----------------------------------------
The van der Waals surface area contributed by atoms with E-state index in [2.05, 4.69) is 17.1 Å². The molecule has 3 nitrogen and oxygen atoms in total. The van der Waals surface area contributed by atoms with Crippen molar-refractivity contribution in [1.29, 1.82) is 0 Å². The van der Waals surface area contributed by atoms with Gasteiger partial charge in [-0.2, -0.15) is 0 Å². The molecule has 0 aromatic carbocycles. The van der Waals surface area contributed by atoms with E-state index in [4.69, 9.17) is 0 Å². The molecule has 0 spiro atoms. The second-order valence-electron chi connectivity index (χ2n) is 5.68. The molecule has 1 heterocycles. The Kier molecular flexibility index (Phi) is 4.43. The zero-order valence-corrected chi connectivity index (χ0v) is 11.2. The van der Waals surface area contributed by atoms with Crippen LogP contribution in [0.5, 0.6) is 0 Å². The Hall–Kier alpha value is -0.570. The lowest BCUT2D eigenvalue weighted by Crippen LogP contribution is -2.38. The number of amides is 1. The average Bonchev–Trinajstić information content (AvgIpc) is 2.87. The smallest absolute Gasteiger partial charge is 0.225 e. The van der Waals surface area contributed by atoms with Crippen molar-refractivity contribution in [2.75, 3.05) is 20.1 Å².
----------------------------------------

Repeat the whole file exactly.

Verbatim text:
The van der Waals surface area contributed by atoms with E-state index in [2.05, 4.69) is 17.1 Å². The molecule has 3 nitrogen and oxygen atoms in total. The van der Waals surface area contributed by atoms with Crippen molar-refractivity contribution in [1.29, 1.82) is 0 Å². The van der Waals surface area contributed by atoms with Gasteiger partial charge in [-0.2, -0.15) is 0 Å². The molecule has 0 aromatic carbocycles. The van der Waals surface area contributed by atoms with E-state index in [4.69, 9.17) is 0 Å². The molecule has 0 spiro atoms. The second-order valence-electron chi connectivity index (χ2n) is 5.68. The molecule has 1 heterocycles. The Kier molecular flexibility index (Phi) is 4.43. The zero-order valence-corrected chi connectivity index (χ0v) is 11.2. The van der Waals surface area contributed by atoms with Crippen LogP contribution in [0.5, 0.6) is 0 Å². The Hall–Kier alpha value is -0.570. The lowest BCUT2D eigenvalue weighted by Crippen LogP contribution is -2.38. The number of amides is 1. The average Bonchev–Trinajstić information content (AvgIpc) is 2.87. The smallest absolute Gasteiger partial charge is 0.225 e. The van der Waals surface area contributed by atoms with Crippen molar-refractivity contribution in [2.75, 3.05) is 20.1 Å².